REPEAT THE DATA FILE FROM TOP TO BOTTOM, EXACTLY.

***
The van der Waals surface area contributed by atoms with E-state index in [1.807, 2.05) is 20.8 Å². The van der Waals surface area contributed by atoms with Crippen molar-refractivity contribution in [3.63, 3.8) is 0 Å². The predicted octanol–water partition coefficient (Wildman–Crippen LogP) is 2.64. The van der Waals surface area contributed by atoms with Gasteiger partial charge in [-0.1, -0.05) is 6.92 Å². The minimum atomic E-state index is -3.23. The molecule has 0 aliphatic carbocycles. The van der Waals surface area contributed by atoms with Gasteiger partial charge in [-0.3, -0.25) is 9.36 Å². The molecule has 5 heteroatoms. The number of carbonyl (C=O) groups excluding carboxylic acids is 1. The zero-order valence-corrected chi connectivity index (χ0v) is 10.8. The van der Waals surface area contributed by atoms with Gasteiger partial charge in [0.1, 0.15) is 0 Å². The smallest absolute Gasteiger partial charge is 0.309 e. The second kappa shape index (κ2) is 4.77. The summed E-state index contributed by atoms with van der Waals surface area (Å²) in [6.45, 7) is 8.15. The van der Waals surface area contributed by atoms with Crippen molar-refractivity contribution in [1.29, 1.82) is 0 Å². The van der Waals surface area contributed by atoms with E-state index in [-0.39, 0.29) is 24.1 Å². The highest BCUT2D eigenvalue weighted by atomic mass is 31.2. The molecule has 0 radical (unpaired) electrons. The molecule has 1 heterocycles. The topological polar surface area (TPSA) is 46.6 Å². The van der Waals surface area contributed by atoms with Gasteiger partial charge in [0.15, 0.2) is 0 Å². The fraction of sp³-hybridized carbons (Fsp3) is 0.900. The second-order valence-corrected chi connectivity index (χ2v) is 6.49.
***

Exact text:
The van der Waals surface area contributed by atoms with E-state index in [1.807, 2.05) is 20.8 Å². The van der Waals surface area contributed by atoms with Crippen molar-refractivity contribution in [3.63, 3.8) is 0 Å². The predicted octanol–water partition coefficient (Wildman–Crippen LogP) is 2.64. The van der Waals surface area contributed by atoms with Gasteiger partial charge in [-0.1, -0.05) is 6.92 Å². The minimum atomic E-state index is -3.23. The molecule has 0 aliphatic carbocycles. The van der Waals surface area contributed by atoms with Gasteiger partial charge in [-0.3, -0.25) is 9.36 Å². The molecule has 5 heteroatoms. The number of carbonyl (C=O) groups excluding carboxylic acids is 1. The zero-order valence-corrected chi connectivity index (χ0v) is 10.8. The van der Waals surface area contributed by atoms with Gasteiger partial charge in [0.1, 0.15) is 0 Å². The smallest absolute Gasteiger partial charge is 0.309 e. The second kappa shape index (κ2) is 4.77. The summed E-state index contributed by atoms with van der Waals surface area (Å²) in [6.45, 7) is 8.15. The van der Waals surface area contributed by atoms with Crippen molar-refractivity contribution in [1.29, 1.82) is 0 Å². The van der Waals surface area contributed by atoms with E-state index in [-0.39, 0.29) is 24.1 Å². The highest BCUT2D eigenvalue weighted by atomic mass is 31.2. The molecule has 0 radical (unpaired) electrons. The molecule has 1 heterocycles. The topological polar surface area (TPSA) is 46.6 Å². The van der Waals surface area contributed by atoms with Gasteiger partial charge in [0.15, 0.2) is 0 Å². The fraction of sp³-hybridized carbons (Fsp3) is 0.900. The second-order valence-corrected chi connectivity index (χ2v) is 6.49.